The FDA has approved Cancidas (caspofungin acetate) Intravenous Infusion, a new
anti-fungal medication for patients who are unresponsive to or cannot tolerate
standard therapies for the invasive form of aspergillosis.
Cancidas is the first approved drug in a new class of anti-fungal agents called
echinocandins, which are believed to work by disrupting the creation of fungal
Invasive aspergillosis is a term used to describe a group of fungal infections
caused by the fungus Aspergillus. Most healthy individuals are unaffected by
this common fungus; however exposed individuals with weakened or abnormal immune
systems may become seriously ill. In this population, this type of infection
is often fatal.
FDA based its approval decision on the results of a small, multi- center,
open-label, non-comparative study that was designed to evaluate the safety,
tolerability and efficacy of Cancidas, as well as an integration of the efficacy
information submitted in the preclinical and supportive clinical studies. This
open-label study involved patients with invasive aspergillosis who were either
unresponsive or intolerant of previous therapies. In addition, the Agency also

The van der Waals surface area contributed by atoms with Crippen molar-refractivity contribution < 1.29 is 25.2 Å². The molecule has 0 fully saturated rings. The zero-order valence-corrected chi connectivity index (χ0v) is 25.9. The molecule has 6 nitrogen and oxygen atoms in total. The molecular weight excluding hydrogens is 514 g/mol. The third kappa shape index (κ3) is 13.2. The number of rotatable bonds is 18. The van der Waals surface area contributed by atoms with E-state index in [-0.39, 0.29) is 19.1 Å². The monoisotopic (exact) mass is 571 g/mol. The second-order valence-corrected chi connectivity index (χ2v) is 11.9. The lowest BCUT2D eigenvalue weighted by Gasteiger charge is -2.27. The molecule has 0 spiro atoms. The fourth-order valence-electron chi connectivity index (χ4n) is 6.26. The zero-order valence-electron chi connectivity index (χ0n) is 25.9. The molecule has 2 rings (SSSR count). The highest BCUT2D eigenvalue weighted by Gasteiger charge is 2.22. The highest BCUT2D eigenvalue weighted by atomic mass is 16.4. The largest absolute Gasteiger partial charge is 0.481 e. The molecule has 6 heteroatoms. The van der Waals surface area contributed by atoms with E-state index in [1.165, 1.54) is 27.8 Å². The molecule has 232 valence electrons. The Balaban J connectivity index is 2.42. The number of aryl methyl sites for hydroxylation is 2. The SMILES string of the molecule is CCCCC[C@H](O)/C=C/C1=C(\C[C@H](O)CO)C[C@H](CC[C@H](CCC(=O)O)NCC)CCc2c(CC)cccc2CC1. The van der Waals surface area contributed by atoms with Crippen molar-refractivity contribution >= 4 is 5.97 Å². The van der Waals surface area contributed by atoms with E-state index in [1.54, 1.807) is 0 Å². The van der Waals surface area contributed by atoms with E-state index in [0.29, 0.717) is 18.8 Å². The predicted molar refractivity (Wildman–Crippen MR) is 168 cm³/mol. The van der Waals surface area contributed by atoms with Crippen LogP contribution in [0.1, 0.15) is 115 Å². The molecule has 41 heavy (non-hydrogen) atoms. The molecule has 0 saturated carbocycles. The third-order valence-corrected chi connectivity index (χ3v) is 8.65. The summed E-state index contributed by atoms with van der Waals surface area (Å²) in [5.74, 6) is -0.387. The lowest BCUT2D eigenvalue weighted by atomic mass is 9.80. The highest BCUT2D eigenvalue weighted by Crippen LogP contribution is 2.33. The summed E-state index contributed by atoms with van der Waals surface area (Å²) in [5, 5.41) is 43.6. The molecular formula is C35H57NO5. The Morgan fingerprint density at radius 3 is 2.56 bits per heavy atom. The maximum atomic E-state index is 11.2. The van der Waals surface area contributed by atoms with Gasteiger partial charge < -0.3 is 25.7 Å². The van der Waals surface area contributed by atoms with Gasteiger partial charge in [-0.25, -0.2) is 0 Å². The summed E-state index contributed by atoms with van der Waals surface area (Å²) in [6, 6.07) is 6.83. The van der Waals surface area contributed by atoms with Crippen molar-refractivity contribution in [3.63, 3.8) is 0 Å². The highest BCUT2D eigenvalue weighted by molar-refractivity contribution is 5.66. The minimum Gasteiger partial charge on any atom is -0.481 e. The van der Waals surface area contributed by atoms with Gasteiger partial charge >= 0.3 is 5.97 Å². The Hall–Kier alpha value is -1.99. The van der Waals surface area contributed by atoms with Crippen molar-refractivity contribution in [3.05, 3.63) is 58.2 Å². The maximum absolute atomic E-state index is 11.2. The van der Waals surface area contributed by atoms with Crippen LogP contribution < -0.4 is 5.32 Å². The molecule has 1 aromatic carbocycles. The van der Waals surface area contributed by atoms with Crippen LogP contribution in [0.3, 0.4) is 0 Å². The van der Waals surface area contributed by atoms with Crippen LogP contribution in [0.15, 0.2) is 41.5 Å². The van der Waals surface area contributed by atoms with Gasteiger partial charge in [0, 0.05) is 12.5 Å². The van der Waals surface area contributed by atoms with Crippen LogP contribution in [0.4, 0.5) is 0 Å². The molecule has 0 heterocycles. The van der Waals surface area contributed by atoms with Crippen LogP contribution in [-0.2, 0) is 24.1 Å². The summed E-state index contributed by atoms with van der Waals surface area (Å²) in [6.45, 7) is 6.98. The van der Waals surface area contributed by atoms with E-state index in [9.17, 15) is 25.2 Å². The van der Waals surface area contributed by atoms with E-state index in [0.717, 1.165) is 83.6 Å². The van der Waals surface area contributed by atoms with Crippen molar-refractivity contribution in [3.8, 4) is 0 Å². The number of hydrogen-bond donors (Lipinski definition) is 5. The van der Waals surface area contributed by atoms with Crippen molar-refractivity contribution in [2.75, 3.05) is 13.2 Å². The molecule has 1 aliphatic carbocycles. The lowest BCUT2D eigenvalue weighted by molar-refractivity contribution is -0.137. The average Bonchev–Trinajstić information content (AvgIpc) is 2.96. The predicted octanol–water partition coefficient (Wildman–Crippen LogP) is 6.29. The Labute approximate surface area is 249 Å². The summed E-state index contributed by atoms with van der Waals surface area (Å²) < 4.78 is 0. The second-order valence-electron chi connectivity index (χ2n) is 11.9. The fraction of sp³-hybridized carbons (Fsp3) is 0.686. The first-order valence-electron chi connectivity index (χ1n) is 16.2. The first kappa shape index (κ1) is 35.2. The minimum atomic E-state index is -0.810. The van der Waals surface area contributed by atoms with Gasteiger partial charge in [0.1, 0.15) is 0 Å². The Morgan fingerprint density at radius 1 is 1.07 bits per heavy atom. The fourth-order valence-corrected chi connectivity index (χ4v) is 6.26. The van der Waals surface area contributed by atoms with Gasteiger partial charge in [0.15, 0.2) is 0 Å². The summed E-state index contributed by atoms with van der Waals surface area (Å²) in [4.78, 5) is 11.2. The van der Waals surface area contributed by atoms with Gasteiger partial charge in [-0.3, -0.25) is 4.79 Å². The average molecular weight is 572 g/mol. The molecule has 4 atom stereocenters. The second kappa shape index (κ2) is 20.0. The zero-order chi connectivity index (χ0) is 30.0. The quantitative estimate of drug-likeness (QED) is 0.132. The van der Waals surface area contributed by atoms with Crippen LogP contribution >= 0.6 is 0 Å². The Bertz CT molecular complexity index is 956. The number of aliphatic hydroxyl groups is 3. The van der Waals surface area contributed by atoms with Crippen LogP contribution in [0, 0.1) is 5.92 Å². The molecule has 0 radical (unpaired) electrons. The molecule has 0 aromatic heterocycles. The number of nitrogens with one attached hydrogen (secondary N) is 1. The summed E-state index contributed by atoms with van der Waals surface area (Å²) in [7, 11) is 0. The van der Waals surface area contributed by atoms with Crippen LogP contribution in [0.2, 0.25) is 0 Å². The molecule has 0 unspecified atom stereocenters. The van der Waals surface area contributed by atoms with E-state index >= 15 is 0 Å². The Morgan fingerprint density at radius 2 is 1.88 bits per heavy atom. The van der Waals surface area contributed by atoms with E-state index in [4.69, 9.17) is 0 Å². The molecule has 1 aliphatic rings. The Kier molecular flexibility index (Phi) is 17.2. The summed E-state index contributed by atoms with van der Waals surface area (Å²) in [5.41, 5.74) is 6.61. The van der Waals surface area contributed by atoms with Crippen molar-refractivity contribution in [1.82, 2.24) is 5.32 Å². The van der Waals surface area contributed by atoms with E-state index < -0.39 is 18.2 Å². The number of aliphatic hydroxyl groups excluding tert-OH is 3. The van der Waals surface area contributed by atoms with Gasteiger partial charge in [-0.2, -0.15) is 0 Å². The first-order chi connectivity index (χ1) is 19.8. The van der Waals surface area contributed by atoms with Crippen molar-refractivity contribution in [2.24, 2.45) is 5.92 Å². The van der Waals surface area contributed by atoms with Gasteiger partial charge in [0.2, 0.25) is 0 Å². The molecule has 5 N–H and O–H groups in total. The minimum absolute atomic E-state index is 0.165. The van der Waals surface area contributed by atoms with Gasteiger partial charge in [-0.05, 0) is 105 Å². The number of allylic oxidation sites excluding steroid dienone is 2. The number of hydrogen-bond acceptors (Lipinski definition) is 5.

considered the efficacy and safety of available therapies for invasive aspergillosis,
and the risk-benefit analysis supporting the decision.
The applicant's assessment included the use of an independent expert panel
who determined that overall 41% of patients had a favorable response. Looking
at the type of patient and length of treatment affected the response rate for
those patients who received more than 7 days of therapy with Cancidas, 47% had
a favorable response. The favorable response rates for patients who were either
unresponsive or intolerant of previous therapies were 36% and 70% respectively.
Since Cancidas has not been studied as initial therapy for invasive aspergillosis,
this use is not recommended. In addition, until further information is available
on the interaction of cyclosporin and Cancidas, their concomitant use is not
recommended. Drug-related adverse events reported in patients treated with Cancidas
include fever, phlebitis/thrombophlebitis and/or infused vein complications,
headache, nausea, vomiting, rash, skin flushing and mild liver function test
elevations, and a case of anaphylaxis.
Yesterday's action follows the recommendation of FDA's Antiviral Drugs Advisory
Committee, which discussed Cancidas at a public meeting on January 10, 2001.